When the plant’s original aeration blowers became costly to operate and newer technology offered the promise of energy-savings, Fuqua took decisive action and replaced the older blowers with high-speed turbo blowers. As a result, the plant saves ratepayers approximately $30,000 per year in energy costs and bolsters the plant’s ability to maintain uptime and achieve extremely clean effluent.
Aerobic digestion is a common treatment technology used at small-to medium-sized wastewater treatment plants for the treatment of waste activated sludge (WAS). The objective of aerobic digestion is to treat the sludge for disposal, and for those trying to meet Class B biosolids, further reduce volatile solids (VS) and pathogens to ensure the sludge is suitable for land application.
Leidos Engineering, LLC., is responsible for implementing the Wisconsin Focus on Energy® Large Energy Users (LEU) Program in Wisconsin. Blower & Vacuum Best Practices interviewed Leidos Engineering’s Joseph Cantwell, P.E., Senior Energy Management Professional, Focus on Energy – LEU Program, to learn how the firm works with Focus on Energy to help wastewater treatment facilities in the dairy state reduce energy consumption and save costs.
Blower & Vacuum Best Practices interviewed Henryk Melcer, Senior Process Engineer, Vice President, at Brown and Caldwell.
We’re headquartered in Denver, Colorado. In all, we have more than 1,700 professionals working in nearly 50 locations, primarily in mainland USA. About 45% of our work is focused on wastewater engineering now, having made a conscious effort to diversify into water treatment and industrial wastewater treatment. That was after we absorbed Dr. Eckenfelder’s old company, which is ironic because it came full circle for me. We also carry out environmental impact assessments, water resources modeling, collection system and stormwater modeling, and a range of other services.
After auditing and field-testing, the Sni-A-Bar Municipal Wastewater Plant in Blue Springs, Missouri, partnered with Inovair to replace 4 fixed-speed rotary lobe blowers on its aeration system with 4 Variable Frequency Drive (VFD), integrally geared centrifugal blowers. The new blowers, along with improvements in blower controls, reduces annual energy use by 442,664 kWh and peak electrical demand by 48.76 kW, which translates to an annual energy reduction of 37 percent and anticipated savings of $42,000 per year. Additionally, a rebate of $45,799 from the local utility resulted in a payback of less than six years.
Most-Open-Valve (MOV) can be a cost-effective way to optimize aeration energy. It can also be a confusing and troublesome addition to a process automation project. In my experience MOV is the least understood aspect of aeration control. This article will shed light on MOV, the process and energy impacts and why it’s worth the trouble.
The wastewater treatment plant in the Town of Hurlock, Maryland provides service to approximately 2,100 residences. However, the majority of the water treated comes from a nearby poultry processing plant, giving the plant influent a high organic content. That is why the Town of Hurlock replaced its two million-gallon-per-day (MGD) lagoon plant with a 1.65 MGD four-stage activated sludge facility ten years ago. After construction was completed, operating costs of the new plant were significantly higher than before. This meant the town had to get creative in order to keep costs down for their ratepayers.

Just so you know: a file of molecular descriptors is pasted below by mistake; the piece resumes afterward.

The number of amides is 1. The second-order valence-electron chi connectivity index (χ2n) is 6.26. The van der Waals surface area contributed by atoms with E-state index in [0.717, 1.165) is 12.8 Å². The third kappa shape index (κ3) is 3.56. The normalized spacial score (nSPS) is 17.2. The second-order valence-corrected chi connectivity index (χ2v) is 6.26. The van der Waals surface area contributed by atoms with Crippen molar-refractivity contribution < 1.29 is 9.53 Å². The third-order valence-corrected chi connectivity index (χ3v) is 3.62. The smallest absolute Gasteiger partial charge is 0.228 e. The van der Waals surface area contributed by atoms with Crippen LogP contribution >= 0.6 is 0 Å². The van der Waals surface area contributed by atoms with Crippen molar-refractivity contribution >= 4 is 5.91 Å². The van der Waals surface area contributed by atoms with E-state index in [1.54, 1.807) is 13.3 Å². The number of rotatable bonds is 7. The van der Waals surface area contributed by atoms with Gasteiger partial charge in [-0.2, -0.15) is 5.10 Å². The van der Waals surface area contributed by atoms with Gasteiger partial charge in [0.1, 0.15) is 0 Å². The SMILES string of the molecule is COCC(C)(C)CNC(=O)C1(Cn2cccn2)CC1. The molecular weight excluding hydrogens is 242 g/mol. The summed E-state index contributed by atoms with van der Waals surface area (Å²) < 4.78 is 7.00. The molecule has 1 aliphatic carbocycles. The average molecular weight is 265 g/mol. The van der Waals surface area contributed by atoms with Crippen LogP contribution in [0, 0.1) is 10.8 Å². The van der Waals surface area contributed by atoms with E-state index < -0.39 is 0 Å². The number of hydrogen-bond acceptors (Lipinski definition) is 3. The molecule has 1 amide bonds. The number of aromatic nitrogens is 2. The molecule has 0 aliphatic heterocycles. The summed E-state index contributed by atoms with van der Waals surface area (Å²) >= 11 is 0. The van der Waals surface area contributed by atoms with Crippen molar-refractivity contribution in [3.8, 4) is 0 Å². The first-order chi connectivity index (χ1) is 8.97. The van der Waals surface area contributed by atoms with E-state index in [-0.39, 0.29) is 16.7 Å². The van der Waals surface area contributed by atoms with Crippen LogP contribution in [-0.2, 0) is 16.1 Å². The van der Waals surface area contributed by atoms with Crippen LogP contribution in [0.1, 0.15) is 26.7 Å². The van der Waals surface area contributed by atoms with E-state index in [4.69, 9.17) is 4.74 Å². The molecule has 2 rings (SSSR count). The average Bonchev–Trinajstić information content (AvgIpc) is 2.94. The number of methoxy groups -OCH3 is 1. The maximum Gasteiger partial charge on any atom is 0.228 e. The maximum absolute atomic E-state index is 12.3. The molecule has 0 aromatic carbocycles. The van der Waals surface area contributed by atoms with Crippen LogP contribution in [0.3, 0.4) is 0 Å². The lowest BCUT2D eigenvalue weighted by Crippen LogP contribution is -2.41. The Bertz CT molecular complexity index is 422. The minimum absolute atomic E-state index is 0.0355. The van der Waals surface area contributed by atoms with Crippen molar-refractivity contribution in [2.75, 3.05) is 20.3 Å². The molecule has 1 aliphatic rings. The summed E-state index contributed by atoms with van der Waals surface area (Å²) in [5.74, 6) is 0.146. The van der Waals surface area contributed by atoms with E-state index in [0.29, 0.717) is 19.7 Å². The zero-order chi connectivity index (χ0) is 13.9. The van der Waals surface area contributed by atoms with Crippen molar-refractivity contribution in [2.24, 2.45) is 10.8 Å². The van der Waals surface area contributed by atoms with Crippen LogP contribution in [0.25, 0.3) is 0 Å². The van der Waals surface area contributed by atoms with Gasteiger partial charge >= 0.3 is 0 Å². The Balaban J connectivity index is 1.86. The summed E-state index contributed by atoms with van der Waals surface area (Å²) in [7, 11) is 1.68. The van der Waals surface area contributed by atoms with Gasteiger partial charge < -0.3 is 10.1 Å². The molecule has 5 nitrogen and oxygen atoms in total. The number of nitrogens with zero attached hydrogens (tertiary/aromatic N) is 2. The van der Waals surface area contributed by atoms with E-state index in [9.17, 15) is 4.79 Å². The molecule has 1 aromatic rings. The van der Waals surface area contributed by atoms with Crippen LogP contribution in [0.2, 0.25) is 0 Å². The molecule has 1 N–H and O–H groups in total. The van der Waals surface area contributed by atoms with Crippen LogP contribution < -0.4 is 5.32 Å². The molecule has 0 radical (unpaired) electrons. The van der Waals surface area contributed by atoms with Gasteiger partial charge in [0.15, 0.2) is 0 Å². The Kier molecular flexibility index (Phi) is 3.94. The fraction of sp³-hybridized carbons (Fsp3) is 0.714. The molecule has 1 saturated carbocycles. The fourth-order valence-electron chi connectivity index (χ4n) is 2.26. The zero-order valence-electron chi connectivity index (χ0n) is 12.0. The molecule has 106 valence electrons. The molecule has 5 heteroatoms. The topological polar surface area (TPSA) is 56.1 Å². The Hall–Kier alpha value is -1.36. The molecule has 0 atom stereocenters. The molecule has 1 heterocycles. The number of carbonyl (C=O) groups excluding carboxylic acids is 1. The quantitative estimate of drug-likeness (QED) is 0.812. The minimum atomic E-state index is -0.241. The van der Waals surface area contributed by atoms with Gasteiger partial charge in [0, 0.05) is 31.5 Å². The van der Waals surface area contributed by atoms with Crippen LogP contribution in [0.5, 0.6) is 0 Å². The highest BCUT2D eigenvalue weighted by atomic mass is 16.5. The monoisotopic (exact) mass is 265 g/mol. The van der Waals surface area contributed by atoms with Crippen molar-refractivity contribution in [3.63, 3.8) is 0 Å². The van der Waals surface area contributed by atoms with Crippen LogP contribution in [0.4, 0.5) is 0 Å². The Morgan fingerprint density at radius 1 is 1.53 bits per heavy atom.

Bird Island Wastewater Treatment Plant (WWTP) in Buffalo, N.Y., had an inefficient aeration control system that, ironically, had been installed in 1998 as an efficiency upgrade. The operating principle was that air flow to all 32 of the plant’s aeration basins, or zones, would be properly controlled by an average of several Dissolved Oxygen (DO) level measurements taken by DO probes in a few of the basins. However, changes in tank loadings and physical dynamics, along with differences in oxygen transfer rates between diffuser grids, prevented a uniform air flow in the aeration zones.
Aeration tanks use bubble diffusers to distribute oxygen within the wastewater. Fine bubble diffusers, or those that produce a large amount of very small air bubbles, first began to become popular in the 1980s, as they had a much higher efficiency than coarse bubble diffusers. Fine bubble diffusers generally feature a membrane that allows airflow to pass from the piping system on the floor of the tank through the body of the diffuser and the membrane, providing oxygen into the wastewater for treatment.
A replacement strategy for air compressors and blowers integrated into a system-level approach towards energy efficiency can deliver significant energy savings and optimize equipment performance. At the Victor Valley Wastewater Reclamation Authority, a blower replacement project yielded annual energy savings of more than 928,000 kWh and $98,000 in energy costs, while improving the reliability of its secondary treatment process. In addition, the agency qualified for important incentives from its electric utility — significantly improving the project economics and resulting in a 2.94-year payback.
The overall wastewater treatment process is complex, and each step is integral to ensuring water is properly purified. Effluent ends up in the plants, containing substances that must be removed before the water can be properly cleaned and returned for use. The range of potential contaminants is almost endless and can include food, pulp, waste, or other substances. Afterwards, the water requires further scrubbing, with the aid of bacteria. It is in this part of the process that compressed air (ideally provided by energy-efficient rotary lobe blowers) plays a vital role.